George Raveling has been in the college basketball coaching business for a long time. He is a realist and, as such, does not believe in useless sentiment going into tonight's game between his Southern California Trojans and Maryland at Cole Field House.
Twenty years ago, Raveling was an assistant to then-Maryland coach Lefty Driesell. Under his leadership, the Terrapin freshman team of 1971 that included such future luminaries as Len Elmore and Tom McMillen went 16-0.
But that was 20 years and 3,000 miles ago, and Raveling swears tonight's contest (7:30 p.m., WBAL-AM 1090) has no particular emotional meaning for him.
"I'm too far removed," said Raveling, who was a candidate for the coaching job that went to Gary Williams before last season. "There's not any sentiment about coming to Maryland.
"As I told the kids, they'll love playing there. It's a great place to play. It's in the ACC. This is one of the reasons you play the game. Rather than our kids being in awe, I told them to enjoy the experience."
It's not likely that the Trojans, who blitzed independent Chicago State 110-69 in their season opener Saturday, will be in awe of Maryland. After all, the Terps needed an off-balance shot from Walt Williams with 12 seconds left to beat USC, 64-62, in Los Angeles last February.
Although USC hasn't visited the NCAA tournament since 1985, when it won the Pac-10 title, there is room for optimism. Raveling has four starters and nine lettermen returning from a club that upset UCLA, an NCAA Final 16 team. The Trojans are picked to finish in the top five of the league.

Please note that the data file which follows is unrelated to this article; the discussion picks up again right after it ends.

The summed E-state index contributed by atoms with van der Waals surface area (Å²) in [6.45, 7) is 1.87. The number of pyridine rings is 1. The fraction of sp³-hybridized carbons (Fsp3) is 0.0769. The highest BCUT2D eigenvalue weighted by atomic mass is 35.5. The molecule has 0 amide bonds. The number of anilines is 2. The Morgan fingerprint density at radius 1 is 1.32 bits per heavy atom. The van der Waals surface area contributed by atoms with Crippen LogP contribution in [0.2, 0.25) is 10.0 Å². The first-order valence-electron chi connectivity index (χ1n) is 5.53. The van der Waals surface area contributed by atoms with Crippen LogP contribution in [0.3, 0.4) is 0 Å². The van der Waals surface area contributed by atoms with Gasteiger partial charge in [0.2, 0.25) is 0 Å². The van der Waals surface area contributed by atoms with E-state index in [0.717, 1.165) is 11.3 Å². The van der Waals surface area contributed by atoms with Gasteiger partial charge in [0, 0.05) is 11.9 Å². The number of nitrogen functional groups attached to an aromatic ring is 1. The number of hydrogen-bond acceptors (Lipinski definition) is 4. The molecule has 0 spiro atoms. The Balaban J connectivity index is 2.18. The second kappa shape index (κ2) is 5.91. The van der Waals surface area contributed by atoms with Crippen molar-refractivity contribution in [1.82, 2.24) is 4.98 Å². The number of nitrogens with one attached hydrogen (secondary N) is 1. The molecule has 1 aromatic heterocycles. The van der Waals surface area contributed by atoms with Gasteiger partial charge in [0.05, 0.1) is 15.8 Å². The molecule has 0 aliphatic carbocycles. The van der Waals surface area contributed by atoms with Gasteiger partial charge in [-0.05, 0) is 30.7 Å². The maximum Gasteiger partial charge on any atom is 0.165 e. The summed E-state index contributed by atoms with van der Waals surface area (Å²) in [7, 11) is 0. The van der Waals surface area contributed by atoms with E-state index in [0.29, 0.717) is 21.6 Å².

"I've been very pleased with our progress," said Raveling. "The fact that we've been able to score over 100 points during our exhibitions is a good sign for us."
Chief among the returnees is sophomore Harold Miner, the best freshman who was not Kenny Anderson last season. The 6-foot-5 native of Inglewood, Calif., averaged 20.6 points, second best in the Pac-10. He won league Freshman of the Year honors, breaking the conference rookie scoring mark previously held by UCLA's Don MacLean.
"You could talk about Miner for ages," Raveling said before the season. "He's an unusual kid. Most of us live in search of what God put us on earth to do. I don't think there's any question what Harold Miner is here to do -- play basketball."
In addition, Raveling will have senior point guard Robert Pack and junior Duane Cooper to form a solid three-guard rotation.
Up front, USC boasts forward Ronnie Coleman, a 6-6 senior from Compton, Calif. Coleman, a three-time team most valuable player, is sixth on the all-time Trojan scoring list, fewer than 300 points behind the leader, Wayne Carlander. Calvin Banks, who is also 6-6, is the team's defensive stopper.
Raveling, who won 20 games twice at each of his previous stops at Washington State and Iowa, has yet to win more than 12 in any of his four seasons at USC.
Many coaches in a similar circumstance would be contacting their real estate agents to get the best prices on their homes. Yet Raveling, who says he has never been fired in 30 years of coaching, says he feels no pressure and has placed none on his players.
"The only time I ever think about it is when somebody in the media brings it up," said Raveling. "The last thing I would do is allow the focus to create anything less than an ideal teaching situation. My job is to keep the pressure off the kids as much as I can."